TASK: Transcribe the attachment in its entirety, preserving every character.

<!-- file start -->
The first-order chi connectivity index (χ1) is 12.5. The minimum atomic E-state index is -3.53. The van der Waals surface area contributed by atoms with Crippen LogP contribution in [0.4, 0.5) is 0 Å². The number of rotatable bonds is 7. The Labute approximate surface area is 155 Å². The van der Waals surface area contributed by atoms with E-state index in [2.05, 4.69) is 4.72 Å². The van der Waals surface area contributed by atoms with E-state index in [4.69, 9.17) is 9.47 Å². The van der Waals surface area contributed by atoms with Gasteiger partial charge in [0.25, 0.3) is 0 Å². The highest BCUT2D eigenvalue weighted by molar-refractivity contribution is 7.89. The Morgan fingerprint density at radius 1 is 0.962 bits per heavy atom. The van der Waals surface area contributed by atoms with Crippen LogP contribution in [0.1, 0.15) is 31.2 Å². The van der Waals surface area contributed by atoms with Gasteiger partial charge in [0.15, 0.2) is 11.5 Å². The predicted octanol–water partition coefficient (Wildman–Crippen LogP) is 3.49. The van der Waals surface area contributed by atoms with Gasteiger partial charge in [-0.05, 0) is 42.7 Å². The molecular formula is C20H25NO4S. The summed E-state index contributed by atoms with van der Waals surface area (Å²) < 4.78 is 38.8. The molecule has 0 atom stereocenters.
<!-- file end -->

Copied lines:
The first-order chi connectivity index (χ1) is 12.5. The minimum atomic E-state index is -3.53. The van der Waals surface area contributed by atoms with Crippen LogP contribution in [0.4, 0.5) is 0 Å². The number of rotatable bonds is 7. The Labute approximate surface area is 155 Å². The van der Waals surface area contributed by atoms with E-state index in [2.05, 4.69) is 4.72 Å². The van der Waals surface area contributed by atoms with E-state index in [4.69, 9.17) is 9.47 Å². The van der Waals surface area contributed by atoms with Gasteiger partial charge in [0.25, 0.3) is 0 Å². The highest BCUT2D eigenvalue weighted by molar-refractivity contribution is 7.89. The Morgan fingerprint density at radius 1 is 0.962 bits per heavy atom. The van der Waals surface area contributed by atoms with Crippen LogP contribution in [0.1, 0.15) is 31.2 Å². The van der Waals surface area contributed by atoms with Gasteiger partial charge in [0.15, 0.2) is 11.5 Å². The predicted octanol–water partition coefficient (Wildman–Crippen LogP) is 3.49. The van der Waals surface area contributed by atoms with Gasteiger partial charge in [-0.05, 0) is 42.7 Å². The molecular formula is C20H25NO4S. The summed E-state index contributed by atoms with van der Waals surface area (Å²) < 4.78 is 38.8. The molecule has 0 atom stereocenters.